Veteran newspaperman Wil Haygood told himself that if he reached 30 phone calls -- and 30 wrong numbers -- he would call it a day.
Then he upped the ante to 60.
But somewhere around call No. 56, the reporter connected with the right Eugene Allen, the one who had worked as a butler at the White House for eight presidents.
The one who would inspire Mr. Haygood's front-page story in The Washington Post three days after President Obama's 2008 election and, nearly five years later, a movie starring Forest Whitaker as a fictionalized version of the butler.
Called "Lee Daniels' The Butler," it opens in theaters Friday and features a who's who of actors including Oprah Winfrey, Cuba Gooding Jr., David Oyelowo, Terrence Howard, Lenny Kravitz, Robin Williams and Alan Rickman.
"Some of it was just stubborn pride. Plus, some of it was this -- if I have to be honest -- I just didn't want to give up," Mr. Haygood said Monday afternoon. He was back in Pittsburgh, where he worked for the Post-Gazette in the early '80s before joining the Boston Globe and then The Washington Post.
Mr. Haygood had sensed in 2008 that Mr. Obama was going to win and he wanted to profile someone who had lived through segregation while in the employ of the White House.
As he notes in a new book, "The Butler -- A Witness to History," he hoped to find a black man or woman who had scrubbed or washed dishes there and bent over "Colored Only" water fountains and yet lived long enough to see a black man elected president.
"I figured there was somebody out there still alive who worked in the White House," he said. "Did I imagine I would find a man who had served eight presidents, been invited to a state dinner, rose from pantry man to chief butler as maitre d' -- did I imagine that? No. No."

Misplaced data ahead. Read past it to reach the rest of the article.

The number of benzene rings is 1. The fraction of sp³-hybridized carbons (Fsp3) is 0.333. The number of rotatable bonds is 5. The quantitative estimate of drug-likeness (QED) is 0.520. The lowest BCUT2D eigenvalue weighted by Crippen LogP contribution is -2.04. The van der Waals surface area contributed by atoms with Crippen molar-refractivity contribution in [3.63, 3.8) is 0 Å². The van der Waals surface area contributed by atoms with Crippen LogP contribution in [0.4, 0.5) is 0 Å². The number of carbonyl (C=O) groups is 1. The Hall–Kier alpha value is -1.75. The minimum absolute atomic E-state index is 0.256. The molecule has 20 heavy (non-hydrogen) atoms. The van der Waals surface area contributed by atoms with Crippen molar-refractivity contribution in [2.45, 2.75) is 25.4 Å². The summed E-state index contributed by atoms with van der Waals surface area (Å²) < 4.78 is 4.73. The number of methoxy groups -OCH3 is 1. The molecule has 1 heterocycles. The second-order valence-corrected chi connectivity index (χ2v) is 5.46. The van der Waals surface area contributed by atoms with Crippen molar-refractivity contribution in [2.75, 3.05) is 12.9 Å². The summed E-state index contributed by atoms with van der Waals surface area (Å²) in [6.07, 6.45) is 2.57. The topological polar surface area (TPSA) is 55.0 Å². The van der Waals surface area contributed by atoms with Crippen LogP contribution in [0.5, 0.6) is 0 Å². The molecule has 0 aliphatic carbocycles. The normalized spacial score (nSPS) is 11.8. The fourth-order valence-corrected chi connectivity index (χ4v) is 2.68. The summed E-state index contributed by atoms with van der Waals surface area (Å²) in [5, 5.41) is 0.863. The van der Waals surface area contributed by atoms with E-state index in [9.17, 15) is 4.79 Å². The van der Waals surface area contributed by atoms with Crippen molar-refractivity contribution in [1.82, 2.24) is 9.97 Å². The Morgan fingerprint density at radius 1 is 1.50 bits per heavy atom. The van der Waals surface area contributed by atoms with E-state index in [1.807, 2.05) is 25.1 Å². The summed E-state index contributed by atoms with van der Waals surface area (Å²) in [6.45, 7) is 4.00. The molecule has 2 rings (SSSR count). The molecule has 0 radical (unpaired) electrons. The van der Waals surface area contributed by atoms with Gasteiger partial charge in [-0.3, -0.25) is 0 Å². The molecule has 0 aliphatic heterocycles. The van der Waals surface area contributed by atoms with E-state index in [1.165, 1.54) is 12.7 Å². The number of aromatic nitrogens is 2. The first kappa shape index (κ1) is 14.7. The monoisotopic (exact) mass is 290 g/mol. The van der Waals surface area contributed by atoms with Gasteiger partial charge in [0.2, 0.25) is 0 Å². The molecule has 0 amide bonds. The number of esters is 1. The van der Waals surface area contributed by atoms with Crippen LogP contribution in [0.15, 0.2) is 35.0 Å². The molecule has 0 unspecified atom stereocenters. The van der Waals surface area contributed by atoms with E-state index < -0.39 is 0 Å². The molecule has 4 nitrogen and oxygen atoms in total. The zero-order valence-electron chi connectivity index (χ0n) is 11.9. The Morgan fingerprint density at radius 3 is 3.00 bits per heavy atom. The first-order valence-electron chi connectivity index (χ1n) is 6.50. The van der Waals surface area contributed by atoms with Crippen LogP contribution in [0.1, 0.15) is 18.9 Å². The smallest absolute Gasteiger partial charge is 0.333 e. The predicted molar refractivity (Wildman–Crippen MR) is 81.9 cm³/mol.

After striking out repeatedly, he got a tip in the form of the name of Eugene Allen but no city or state. So, in an endeavor worthy of a movie montage in which the receiver is lifted with hope and returned to the cradle with disappointment, he worked the phone.
And he struck historical gold when he asked the 56th Mr. Allen if he was the man who had worked for three presidents, as Mr. Haygood had been told.
"He said, 'Well, let me correct you about something. First of all, I did work at the White House but it was for eight presidents -- Harry Truman to Ronald Reagan. You count 'em.' He was very prideful about that."
Mr. Haygood did a reporter's version of an end-zone dance -- an exuberant smile and fists pumped in victory -- and inquired if he could visit the next day. Mr. Allen's wife, Helene, reminded the White House retiree they had doctors' appointments. So, a date was made for the day after, a Friday.
After meeting the gracious couple at their D.C. home and discovering a treasure trove of memories and memorabilia, Mr. Haygood was riding the subway home that night when the train broke down. After waiting and stewing, he opted to return to the Post newsroom at 11 p.m. and submit a photo request for the Allens for Sunday after church.
"We got the last photograph of this 65-year married couple. We got the last photograph of them together because if that train hadn't broken down, I was going to put in the photo request maybe for Monday."
But Monday would have been too late.
Helene died early that day after spending time on Sunday with the couple's son, Charles. "I'm so happy, I'm so at peace," she told Charles, who jokingly asked if she had hit the lottery.